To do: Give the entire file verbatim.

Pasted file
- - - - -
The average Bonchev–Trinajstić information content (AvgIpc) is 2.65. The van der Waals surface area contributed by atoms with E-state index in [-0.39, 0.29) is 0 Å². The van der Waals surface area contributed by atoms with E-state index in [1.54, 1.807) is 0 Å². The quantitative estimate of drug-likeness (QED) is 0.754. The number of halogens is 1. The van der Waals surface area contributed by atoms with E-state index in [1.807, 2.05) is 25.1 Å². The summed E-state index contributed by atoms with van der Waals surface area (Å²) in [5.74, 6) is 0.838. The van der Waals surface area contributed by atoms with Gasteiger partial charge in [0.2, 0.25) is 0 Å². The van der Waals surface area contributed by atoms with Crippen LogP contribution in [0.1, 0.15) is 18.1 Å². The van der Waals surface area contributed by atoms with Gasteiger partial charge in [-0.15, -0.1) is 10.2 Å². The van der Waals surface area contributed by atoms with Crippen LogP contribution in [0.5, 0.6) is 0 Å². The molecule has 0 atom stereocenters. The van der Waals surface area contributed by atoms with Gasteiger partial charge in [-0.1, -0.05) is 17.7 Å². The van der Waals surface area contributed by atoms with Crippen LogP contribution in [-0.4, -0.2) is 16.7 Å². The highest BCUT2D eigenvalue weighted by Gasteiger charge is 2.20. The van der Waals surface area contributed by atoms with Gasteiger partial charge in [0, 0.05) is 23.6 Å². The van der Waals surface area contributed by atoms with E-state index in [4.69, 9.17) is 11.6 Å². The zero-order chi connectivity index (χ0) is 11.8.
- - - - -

The average Bonchev–Trinajstić information content (AvgIpc) is 2.65. The van der Waals surface area contributed by atoms with E-state index in [-0.39, 0.29) is 0 Å². The van der Waals surface area contributed by atoms with E-state index in [1.54, 1.807) is 0 Å². The quantitative estimate of drug-likeness (QED) is 0.754. The number of halogens is 1. The van der Waals surface area contributed by atoms with E-state index in [1.807, 2.05) is 25.1 Å². The summed E-state index contributed by atoms with van der Waals surface area (Å²) in [5.74, 6) is 0.838. The van der Waals surface area contributed by atoms with Gasteiger partial charge in [0.2, 0.25) is 0 Å². The van der Waals surface area contributed by atoms with Crippen LogP contribution in [0.1, 0.15) is 18.1 Å². The van der Waals surface area contributed by atoms with Gasteiger partial charge in [-0.15, -0.1) is 10.2 Å². The van der Waals surface area contributed by atoms with Crippen LogP contribution in [0.5, 0.6) is 0 Å². The molecule has 0 atom stereocenters. The van der Waals surface area contributed by atoms with Gasteiger partial charge in [-0.1, -0.05) is 17.7 Å². The van der Waals surface area contributed by atoms with Crippen LogP contribution in [-0.4, -0.2) is 16.7 Å². The highest BCUT2D eigenvalue weighted by Gasteiger charge is 2.20. The van der Waals surface area contributed by atoms with Gasteiger partial charge in [0, 0.05) is 23.6 Å². The van der Waals surface area contributed by atoms with E-state index in [4.69, 9.17) is 11.6 Å². The zero-order chi connectivity index (χ0) is 11.8.